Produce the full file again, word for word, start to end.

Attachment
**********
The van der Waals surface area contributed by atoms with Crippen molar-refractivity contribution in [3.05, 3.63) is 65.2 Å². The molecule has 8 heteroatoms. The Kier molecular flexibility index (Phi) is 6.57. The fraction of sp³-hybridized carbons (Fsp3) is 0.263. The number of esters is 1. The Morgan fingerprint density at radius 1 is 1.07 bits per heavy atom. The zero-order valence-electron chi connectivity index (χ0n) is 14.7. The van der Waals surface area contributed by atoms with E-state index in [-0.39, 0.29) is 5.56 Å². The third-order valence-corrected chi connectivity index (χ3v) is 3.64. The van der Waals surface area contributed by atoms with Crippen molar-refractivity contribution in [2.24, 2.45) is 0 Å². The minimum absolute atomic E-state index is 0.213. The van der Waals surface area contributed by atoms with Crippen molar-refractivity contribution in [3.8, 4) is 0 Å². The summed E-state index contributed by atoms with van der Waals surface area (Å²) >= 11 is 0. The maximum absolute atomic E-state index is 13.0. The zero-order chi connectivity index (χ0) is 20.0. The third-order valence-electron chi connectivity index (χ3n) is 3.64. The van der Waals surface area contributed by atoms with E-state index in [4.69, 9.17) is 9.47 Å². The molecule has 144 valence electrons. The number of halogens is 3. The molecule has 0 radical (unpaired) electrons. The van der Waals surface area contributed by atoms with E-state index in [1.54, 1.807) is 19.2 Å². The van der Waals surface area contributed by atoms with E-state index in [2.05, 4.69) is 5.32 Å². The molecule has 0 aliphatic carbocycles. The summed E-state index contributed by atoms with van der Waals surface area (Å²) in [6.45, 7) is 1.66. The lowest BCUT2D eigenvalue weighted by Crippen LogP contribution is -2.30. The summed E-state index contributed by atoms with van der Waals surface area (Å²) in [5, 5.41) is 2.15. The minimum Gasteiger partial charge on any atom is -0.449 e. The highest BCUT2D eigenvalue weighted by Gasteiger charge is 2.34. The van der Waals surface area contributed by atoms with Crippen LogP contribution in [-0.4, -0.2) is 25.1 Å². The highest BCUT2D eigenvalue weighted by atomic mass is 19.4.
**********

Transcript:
The van der Waals surface area contributed by atoms with Crippen molar-refractivity contribution in [3.05, 3.63) is 65.2 Å². The molecule has 8 heteroatoms. The Kier molecular flexibility index (Phi) is 6.57. The fraction of sp³-hybridized carbons (Fsp3) is 0.263. The number of esters is 1. The Morgan fingerprint density at radius 1 is 1.07 bits per heavy atom. The zero-order valence-electron chi connectivity index (χ0n) is 14.7. The van der Waals surface area contributed by atoms with E-state index in [-0.39, 0.29) is 5.56 Å². The third-order valence-corrected chi connectivity index (χ3v) is 3.64. The van der Waals surface area contributed by atoms with Crippen molar-refractivity contribution in [2.24, 2.45) is 0 Å². The minimum absolute atomic E-state index is 0.213. The van der Waals surface area contributed by atoms with Crippen molar-refractivity contribution in [3.8, 4) is 0 Å². The summed E-state index contributed by atoms with van der Waals surface area (Å²) >= 11 is 0. The maximum absolute atomic E-state index is 13.0. The zero-order chi connectivity index (χ0) is 20.0. The third-order valence-electron chi connectivity index (χ3n) is 3.64. The van der Waals surface area contributed by atoms with E-state index in [4.69, 9.17) is 9.47 Å². The molecule has 144 valence electrons. The number of halogens is 3. The molecule has 0 radical (unpaired) electrons. The van der Waals surface area contributed by atoms with E-state index in [1.54, 1.807) is 19.2 Å². The van der Waals surface area contributed by atoms with E-state index in [2.05, 4.69) is 5.32 Å². The molecule has 0 aliphatic carbocycles. The summed E-state index contributed by atoms with van der Waals surface area (Å²) in [6.45, 7) is 1.66. The lowest BCUT2D eigenvalue weighted by Crippen LogP contribution is -2.30. The summed E-state index contributed by atoms with van der Waals surface area (Å²) in [5, 5.41) is 2.15. The minimum Gasteiger partial charge on any atom is -0.449 e. The highest BCUT2D eigenvalue weighted by Gasteiger charge is 2.34. The van der Waals surface area contributed by atoms with Crippen LogP contribution in [-0.4, -0.2) is 25.1 Å². The highest BCUT2D eigenvalue weighted by atomic mass is 19.4.